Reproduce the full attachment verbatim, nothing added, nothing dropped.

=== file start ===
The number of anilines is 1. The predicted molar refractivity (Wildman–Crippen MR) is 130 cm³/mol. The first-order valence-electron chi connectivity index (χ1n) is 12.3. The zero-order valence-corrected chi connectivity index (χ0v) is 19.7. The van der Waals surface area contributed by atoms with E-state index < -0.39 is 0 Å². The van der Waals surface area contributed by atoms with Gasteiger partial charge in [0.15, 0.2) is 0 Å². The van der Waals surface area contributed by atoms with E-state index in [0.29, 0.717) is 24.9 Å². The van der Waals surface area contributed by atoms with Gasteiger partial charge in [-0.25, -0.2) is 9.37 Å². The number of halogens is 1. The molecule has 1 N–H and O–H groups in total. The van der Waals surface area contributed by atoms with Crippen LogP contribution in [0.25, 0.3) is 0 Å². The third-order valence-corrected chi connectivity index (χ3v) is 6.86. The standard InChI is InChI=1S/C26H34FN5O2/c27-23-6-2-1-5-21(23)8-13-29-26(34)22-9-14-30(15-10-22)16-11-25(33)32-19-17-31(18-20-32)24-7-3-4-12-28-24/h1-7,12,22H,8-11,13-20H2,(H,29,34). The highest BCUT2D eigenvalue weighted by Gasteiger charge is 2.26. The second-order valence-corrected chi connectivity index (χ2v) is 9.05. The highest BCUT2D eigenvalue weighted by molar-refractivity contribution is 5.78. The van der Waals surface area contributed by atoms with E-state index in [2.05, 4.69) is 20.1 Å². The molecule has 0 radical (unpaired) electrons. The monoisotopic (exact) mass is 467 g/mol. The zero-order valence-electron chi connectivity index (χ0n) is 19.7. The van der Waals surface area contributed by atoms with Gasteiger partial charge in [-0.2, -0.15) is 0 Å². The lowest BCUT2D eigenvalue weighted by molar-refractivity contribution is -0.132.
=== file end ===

The number of anilines is 1. The predicted molar refractivity (Wildman–Crippen MR) is 130 cm³/mol. The first-order valence-electron chi connectivity index (χ1n) is 12.3. The zero-order valence-corrected chi connectivity index (χ0v) is 19.7. The van der Waals surface area contributed by atoms with E-state index < -0.39 is 0 Å². The van der Waals surface area contributed by atoms with Gasteiger partial charge in [0.15, 0.2) is 0 Å². The van der Waals surface area contributed by atoms with E-state index in [0.29, 0.717) is 24.9 Å². The van der Waals surface area contributed by atoms with Gasteiger partial charge in [-0.25, -0.2) is 9.37 Å². The number of halogens is 1. The molecule has 1 N–H and O–H groups in total. The van der Waals surface area contributed by atoms with Crippen LogP contribution in [0.25, 0.3) is 0 Å². The third-order valence-corrected chi connectivity index (χ3v) is 6.86. The standard InChI is InChI=1S/C26H34FN5O2/c27-23-6-2-1-5-21(23)8-13-29-26(34)22-9-14-30(15-10-22)16-11-25(33)32-19-17-31(18-20-32)24-7-3-4-12-28-24/h1-7,12,22H,8-11,13-20H2,(H,29,34). The highest BCUT2D eigenvalue weighted by Gasteiger charge is 2.26. The second-order valence-corrected chi connectivity index (χ2v) is 9.05. The highest BCUT2D eigenvalue weighted by molar-refractivity contribution is 5.78. The van der Waals surface area contributed by atoms with E-state index in [2.05, 4.69) is 20.1 Å². The molecule has 0 radical (unpaired) electrons. The monoisotopic (exact) mass is 467 g/mol. The zero-order valence-electron chi connectivity index (χ0n) is 19.7. The van der Waals surface area contributed by atoms with Gasteiger partial charge in [-0.2, -0.15) is 0 Å². The lowest BCUT2D eigenvalue weighted by molar-refractivity contribution is -0.132.